People v. Brewer

Decision Date13 March 2015
Docket NumberC075255
Citation185 Cal.Rptr.3d 104,235 Cal.App.4th 122
CourtCalifornia Court of Appeals Court of Appeals
PartiesThe PEOPLE, Plaintiff, v. Joseph BREWER, Defendant and Respondent; State Department of State Hospitals, Objector and Appellant. [And 16 Other Cases

Kamala D. Harris, Attorney General, Julie Weng–Gutierrez, Senior Assistant Attorney General, Ismael A. Castro and Lisa A. Tillman, Deputy Attorneys General, for Objector and Appellant.

Paulino Duran, Public Defender, Steve Lewis, Chief Assistant Public Defender, and Arthur L. Bowie, Supervising Assistant Public Defender, for Defendant and Respondent.



When a criminal defendant is found mentally incompetent to stand trial (IST), the trial court orders such defendant to be delivered by the sheriff to a state hospital or other treatment facility for treatment to restore the defendant to mental competence, or places the defendant on outpatient status. (Pen.Code, § 1370, subd. (a)(1)(B)(i).)1

In 2005, the Sacramento County Public Defender (the Public Defender) filed a petition for writ of habeas corpus on behalf of David Osburn and others, contending the Sacramento County Sheriff (the Sheriff) had unlawfully detained petitioners at the county jail by failing to transfer them on a timely basis to a state hospital for restorative treatment. After several rounds of briefing, and an evidentiary hearing, the trial court issued an order (the Osburn Order) commanding that the Sheriff deliver to Napa State Hospital (NSH) all criminal defendants ordered committed to NSH pursuant to section 1370 within seven days of the commitment. The Osburn Order was amended to require the prisoners' delivery within seven days of the commitment or as soon as the packet of documents required under section 1370 (the section 1370 packet) was available. There was no appeal from the Osburn Order.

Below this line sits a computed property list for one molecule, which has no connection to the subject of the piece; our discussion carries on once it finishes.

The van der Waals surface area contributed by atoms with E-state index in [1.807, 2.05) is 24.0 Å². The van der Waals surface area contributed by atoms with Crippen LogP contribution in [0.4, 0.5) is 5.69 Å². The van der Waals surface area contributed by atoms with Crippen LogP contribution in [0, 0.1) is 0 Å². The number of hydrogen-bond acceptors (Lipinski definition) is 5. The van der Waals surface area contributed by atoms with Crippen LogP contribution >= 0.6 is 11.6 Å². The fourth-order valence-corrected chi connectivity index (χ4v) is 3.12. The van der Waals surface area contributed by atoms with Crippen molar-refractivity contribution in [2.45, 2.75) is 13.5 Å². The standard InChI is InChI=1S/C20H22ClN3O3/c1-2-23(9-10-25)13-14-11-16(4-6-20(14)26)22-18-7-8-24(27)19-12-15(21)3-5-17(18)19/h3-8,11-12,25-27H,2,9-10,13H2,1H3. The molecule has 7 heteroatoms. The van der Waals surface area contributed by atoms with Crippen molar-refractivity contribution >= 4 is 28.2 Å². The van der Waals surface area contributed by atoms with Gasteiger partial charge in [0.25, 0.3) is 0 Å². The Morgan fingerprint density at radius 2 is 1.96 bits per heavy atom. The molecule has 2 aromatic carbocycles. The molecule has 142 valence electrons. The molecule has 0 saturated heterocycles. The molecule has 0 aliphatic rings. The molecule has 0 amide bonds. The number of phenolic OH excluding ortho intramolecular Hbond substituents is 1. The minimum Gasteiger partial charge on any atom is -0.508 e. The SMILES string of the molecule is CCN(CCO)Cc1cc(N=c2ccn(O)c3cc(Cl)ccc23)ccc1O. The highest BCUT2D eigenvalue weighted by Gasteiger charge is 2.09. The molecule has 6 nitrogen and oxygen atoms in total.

In 2013, the Public Defender sought an order to show cause for contempt, alleging the Sheriff had violated the Osburn Order by holding several defendants who had been found IST at the jail rather than timely transferring them to NSH. In response, the State Department of State Hospitals (the Department) moved to set aside the Osburn Order. The trial court denied the motion but modified the Osburn Order to extend the seven–day deadline to 14 days. The Department appealed from this 2013 order “denying [the Department's] motion to set aside the transfer deadline established by this Court in the Osburn Order.